Empowering Instructors with the Algorithmic Awareness Toolkit: A Road Map to Algorithmic Literacy in Higher Education

Post by BCcampus Student Research Fellow Marta Samokishyn

Even as algorithms become an integral part of our socio-cultural digital ecosystem, their impact on our lives often remains invisible. We live in what Pasquale (2016) called a “black box society” and often do not question, acknowledge, or critically reflect on algorithmic decision-making (Shin et al., 2021).

As a BCcampus Research Fellow, my goal was to build a toolkit that could help instructors from different disciplines, institutions, and professional backgrounds integrate algorithmic literacy into their educational practice. Although I geared this toolkit primarily for academic librarians due to my professional background, it can be successfully applied across many educational contexts, since algorithmic literacy transcends disciplinary boundaries and is crucial for all students.

I designed the Algorithmic Awareness Toolkit: Teaching Algorithmic Literacy in Academic Libraries and Beyond to help instructors bring awareness to what algorithms are and how they impact our lives to foster students’ algorithmic awareness and algorithmic literacy skills.

The guide begins with an algorithmic literacy assessment scale, which invites instructors to ask students to self-assess their algorithmic literacy skills in such categories as algorithmic biases and transparency, privacy, and ethical issues about algorithms. Students can complete the same self-assessment at the end of the modules to measure their understanding.

The guide has a modular structure and contains five core units that cover such topics as demystifying algorithms, targeted advertising, algorithmic biases, generative artificial intelligence, and privacy considerations. Each unit contains individual lessons that shed light on issues about algorithms. Each lesson can be used separately, making this guide adaptable to different curricular contexts. The lessons can also be applied to different delivery modes with slight modifications. The section “How to Use this Guide” provides information on audience, technology use, literacies and competencies, and curricular context and adaptability. The guide contains multiple H5P activities that provide interactive elements and self-assessment opportunities for learners at the end of each module. It also includes multimedia, activities, and discussion questions that provoke deeper understanding of concepts.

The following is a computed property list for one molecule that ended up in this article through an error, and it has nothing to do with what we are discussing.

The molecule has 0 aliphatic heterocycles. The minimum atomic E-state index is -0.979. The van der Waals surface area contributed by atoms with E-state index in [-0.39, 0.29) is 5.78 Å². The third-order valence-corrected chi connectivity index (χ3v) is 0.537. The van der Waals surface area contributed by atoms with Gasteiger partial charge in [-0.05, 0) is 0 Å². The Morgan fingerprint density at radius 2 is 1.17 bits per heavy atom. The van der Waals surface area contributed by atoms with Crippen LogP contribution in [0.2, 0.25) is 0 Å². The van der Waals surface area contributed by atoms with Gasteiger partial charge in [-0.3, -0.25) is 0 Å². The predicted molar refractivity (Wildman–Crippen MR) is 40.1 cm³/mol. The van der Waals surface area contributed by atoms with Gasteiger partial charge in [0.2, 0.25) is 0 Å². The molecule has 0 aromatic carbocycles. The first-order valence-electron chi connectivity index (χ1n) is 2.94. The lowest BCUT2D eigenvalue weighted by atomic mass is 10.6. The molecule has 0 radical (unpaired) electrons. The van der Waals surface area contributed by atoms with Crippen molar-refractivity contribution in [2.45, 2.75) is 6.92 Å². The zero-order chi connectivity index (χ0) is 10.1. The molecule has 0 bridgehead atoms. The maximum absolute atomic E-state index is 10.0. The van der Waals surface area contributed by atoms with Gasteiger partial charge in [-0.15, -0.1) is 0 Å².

For example, in Lesson 5: Exploring Algorithmic Biases, learners watch a video called The Coded Gaze: Unmasking Algorithmic Bias , created by Joy Buolamwin, a researcher who investigates racial and gender biases in algorithmic systems. Learners have an opportunity to explore the activity, during which the algorithm judges their faces using the resource How Normal Am I? Note this activity requires the use of a camera and therefore might not be suitable for all educational contexts. Students learn how algorithms might judge them based on their gender, race, and other characteristics. The reflection questions provide an opportunity for discussion about the implication of these systems on personal and societal levels. This is just one example where students might learn more about algorithmic systems and develop awareness about the inequalities and biases perpetuated by these systems.

As algorithmic systems evolve, our understanding of how they impact society must change as well. This resource will remain a dynamic tool and continuously evolve as algorithms change.

Thanks to the BCcampus Research Fellows Program, I gained valuable experience in creating an open educational resource with mentorship and immense support, developed my skills in managing a project, and gained effective skills in algorithmic literacy education.

I will continue my work on algorithmic literacy during my PhD program to research the unique needs of undergraduate students when it comes algorithmic literacy and how Canadian educators can address them.

In a world where algorithms shape our digital experiences, fostering algorithmic literacy is crucial (Cotter & Reisdorf, 2020). It is my hope the Algorithmic Awareness Toolkit can equip post-secondary educators to talk about algorithms in their classrooms. I plan to build on this open educational resource to advance the field of algorithmic literacy in Canadian higher education.


Cotter, K., & Reisdorf, B. C. (2020). Algorithmic knowledge gaps: A new dimension of (digital) inequality. International Journal of Communication, 14, 745–765.

Pasquale, F. (2016). The black box society: The secret algorithms that control money and information. Harvard University Press.

Shin, D., Rasul, A., & Fotiadis, A. (2021). Why am I seeing this? Deconstructing algorithm literacy through the lens of users. Internet Research, 32(4), 1214–1234. https://doi.org/10.1108/INTR-02-2021-0087

This research is supported by the BCcampus Research Fellows Program, which provides B.C. post-secondary educators and students with funding to conduct small-scale research on teaching and learning as well as to explore evidence-based teaching practices that focus on student success and learning.

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